Relocate to Saudi Arabia
Living in Saudi Arabia
Life is generally more private in the Kingdom. Malls, parks, beaches etc. are all there, and social gatherings of families are permitted, but there are a lot of restrictions especially for foreigners. You are not allowed to mingle with members of the opposite sex in most places including educational institutions unless it’s a family member or you’re both out on a family outing. A religious police team called Mutawwa'een or Committee for Promotion of Virtue and Prevention of Vice actively discourages the mixing together of the sexes for any activities. Saudis are courteous if not friendly with expatriates. There are the occasional groups of young vandals and hooligans, but no more than that. Petty crimes such as theft are rare due to the harsh penalties.
There are no theaters and public performances of any kind including music are banned. Shopping is a major pastime for the people of KSA. Malls, shopping centers etc. generally stay open from mid afternoon to just after midnight. A typical family outing involves a couple of hours of shopping followed by a late dinner outside. There are many international cuisine restaurants including Western, South Asian etc. and Arab too in the major cities.
Politics in Saudi Arabia
Saudi Arabia is an absolute monarchy. The head of the state and the Government is the King. The royal family dominates the political system. The King, belongs to the royal family and the position is hereditary. The first kind of Saudi Arabia was Abdul Aziz Al Saud.
Being a monarchy, there are no elections in Saudi Arabia and the citizens do not have the right to choose or peacefully change the Government of the country.
Saudi Arabia does not have a legally binding written constitution. The country follows the Islamic law or the Sharia law.
Expats living in Saudi Arabia must always follow the country’s rules and traditions strictly, as people there take these things very seriously. Expats living in Saudi Arabia are given a residency card, Iqama. You must carry it with you at all times. If you don’t have it, it is advisable to carry your passport with you all the time.
Economy in Saudi Arabia
Saudi Arabia has an oil-based economy which is the largest in the Arab world. There is strong government control over major economic activities. Saudi Arabia possesses 18% of the world's proven petroleum reserves and ranks as the largest exporter of petroleum. It has played a leading role in OPEC for many years. Almost all of the Saudi government revenues and earnings through export are accounted for by the petroleum sector. Saudi oil reserves are the second largest in the world, and Saudi Arabia is the world's leading oil exporter and second largest producer. Roughly 92.5% of Saudi budget revenues, 97% of export earnings, and 55% of GDP is accounted for by the petroleum sector.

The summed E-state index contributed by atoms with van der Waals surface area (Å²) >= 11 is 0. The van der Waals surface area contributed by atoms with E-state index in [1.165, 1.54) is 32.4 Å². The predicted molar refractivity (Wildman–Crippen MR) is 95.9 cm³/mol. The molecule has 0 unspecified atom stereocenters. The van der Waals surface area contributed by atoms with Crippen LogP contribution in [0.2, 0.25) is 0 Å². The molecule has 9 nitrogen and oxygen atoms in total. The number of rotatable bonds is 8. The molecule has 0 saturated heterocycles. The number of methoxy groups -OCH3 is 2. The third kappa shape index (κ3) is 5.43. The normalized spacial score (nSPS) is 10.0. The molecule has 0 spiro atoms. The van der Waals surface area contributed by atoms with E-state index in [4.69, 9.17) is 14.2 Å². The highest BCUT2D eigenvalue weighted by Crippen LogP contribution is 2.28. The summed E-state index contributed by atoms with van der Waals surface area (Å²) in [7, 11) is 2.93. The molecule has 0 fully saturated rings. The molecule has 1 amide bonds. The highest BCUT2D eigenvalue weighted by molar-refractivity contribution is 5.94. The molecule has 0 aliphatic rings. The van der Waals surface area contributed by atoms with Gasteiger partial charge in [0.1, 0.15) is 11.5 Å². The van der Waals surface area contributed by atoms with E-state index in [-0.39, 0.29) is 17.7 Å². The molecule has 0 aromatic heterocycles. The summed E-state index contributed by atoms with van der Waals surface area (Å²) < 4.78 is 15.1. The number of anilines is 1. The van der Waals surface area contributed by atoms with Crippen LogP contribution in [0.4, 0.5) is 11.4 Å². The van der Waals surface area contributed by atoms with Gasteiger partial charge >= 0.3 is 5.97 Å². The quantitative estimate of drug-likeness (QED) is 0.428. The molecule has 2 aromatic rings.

Buying or renting property in Saudi Arabia
Foreigners are allowed to own real estate in Saudi Arabia either for business or residency, subject to approval of the licensing authority. However, foreign ownership is forbidden in Mecca and Medina, except through inheritance, Non-Saudi Muslims are can obtain leases of up to two years in these cities. Leases are renewable for the same period. If on the other hand you prefer flexibility in your life or are a short-term expat, perhaps staying in the country for only a few years, renting accommodation may suit your lifestyle rather than the stability of having your own house.
Visa and Immigration Saudi Arabia
Schools in Saudi Arabia
In Saudi Arabia, the state education system is largely poorly administered by Western standards. Saudi public schools are open only to the children of locals and naturalized Arabs, so expat children can’t enroll. There are a number of international schools in Saudi Arabia which offer diverse curricula. Expats either send their children to a private international school or send them to boarding school back in their home country. Some of the international schools are governed by embassies, while others are privately run and host multiple curricula under a single roof. Boys and girls are segregated in Saudi public schools whereas international schools are usually co-educational. The school year starts from September and runs till June, and is normally divided into two or three semesters, depending on the school. The school week is from Sunday to Thursday, with Friday and Saturday being the weekend.
Weather in Saudi Arabia
Saudi Arabia has with the exception of the province of Asir on the western coast, a desert climate characterized by extreme heat during the day, followed by a sudden drop in temperature at night, and very low annual rainfall. There is considerable variation in temperature and humidity because of the influence of a subtropical high-pressure system. There are differences in climate between the coastal areas and the interior. The summer temperature is on average about 45° C, but readings of up to 54° C are not unusual. It becomes intensely hot shortly after sunrise and this lasts until sunset, followed by surprisingly cool nights.
Check the current weather of Saudi Arabia here.
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